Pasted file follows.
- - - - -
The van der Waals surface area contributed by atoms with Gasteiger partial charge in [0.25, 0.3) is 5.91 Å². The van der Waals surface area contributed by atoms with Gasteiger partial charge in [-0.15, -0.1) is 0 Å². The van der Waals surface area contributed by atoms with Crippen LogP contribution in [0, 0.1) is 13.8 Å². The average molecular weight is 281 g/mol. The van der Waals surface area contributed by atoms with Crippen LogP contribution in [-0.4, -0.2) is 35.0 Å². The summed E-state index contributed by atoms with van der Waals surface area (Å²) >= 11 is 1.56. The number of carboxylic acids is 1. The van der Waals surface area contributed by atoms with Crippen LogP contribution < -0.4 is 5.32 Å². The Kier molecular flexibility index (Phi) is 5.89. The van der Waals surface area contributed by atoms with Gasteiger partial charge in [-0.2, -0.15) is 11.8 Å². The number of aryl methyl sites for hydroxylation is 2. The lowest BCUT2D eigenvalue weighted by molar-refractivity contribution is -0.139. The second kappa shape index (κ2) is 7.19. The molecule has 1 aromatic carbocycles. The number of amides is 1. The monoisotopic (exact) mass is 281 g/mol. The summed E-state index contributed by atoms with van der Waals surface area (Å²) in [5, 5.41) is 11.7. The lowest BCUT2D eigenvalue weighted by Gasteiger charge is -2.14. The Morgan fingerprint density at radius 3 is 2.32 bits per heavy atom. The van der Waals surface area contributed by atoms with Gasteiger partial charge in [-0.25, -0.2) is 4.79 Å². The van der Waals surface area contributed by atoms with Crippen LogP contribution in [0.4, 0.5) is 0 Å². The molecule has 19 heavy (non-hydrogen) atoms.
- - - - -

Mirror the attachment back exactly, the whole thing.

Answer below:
The van der Waals surface area contributed by atoms with Gasteiger partial charge in [0.25, 0.3) is 5.91 Å². The van der Waals surface area contributed by atoms with Gasteiger partial charge in [-0.15, -0.1) is 0 Å². The van der Waals surface area contributed by atoms with Crippen LogP contribution in [0, 0.1) is 13.8 Å². The average molecular weight is 281 g/mol. The van der Waals surface area contributed by atoms with Crippen LogP contribution in [-0.4, -0.2) is 35.0 Å². The summed E-state index contributed by atoms with van der Waals surface area (Å²) >= 11 is 1.56. The number of carboxylic acids is 1. The van der Waals surface area contributed by atoms with Crippen LogP contribution < -0.4 is 5.32 Å². The Kier molecular flexibility index (Phi) is 5.89. The van der Waals surface area contributed by atoms with Gasteiger partial charge in [-0.2, -0.15) is 11.8 Å². The number of aryl methyl sites for hydroxylation is 2. The lowest BCUT2D eigenvalue weighted by molar-refractivity contribution is -0.139. The second kappa shape index (κ2) is 7.19. The molecule has 1 aromatic carbocycles. The number of amides is 1. The monoisotopic (exact) mass is 281 g/mol. The summed E-state index contributed by atoms with van der Waals surface area (Å²) in [5, 5.41) is 11.7. The lowest BCUT2D eigenvalue weighted by Gasteiger charge is -2.14. The Morgan fingerprint density at radius 3 is 2.32 bits per heavy atom. The van der Waals surface area contributed by atoms with Gasteiger partial charge in [-0.25, -0.2) is 4.79 Å². The van der Waals surface area contributed by atoms with Crippen LogP contribution in [0.4, 0.5) is 0 Å². The molecule has 19 heavy (non-hydrogen) atoms.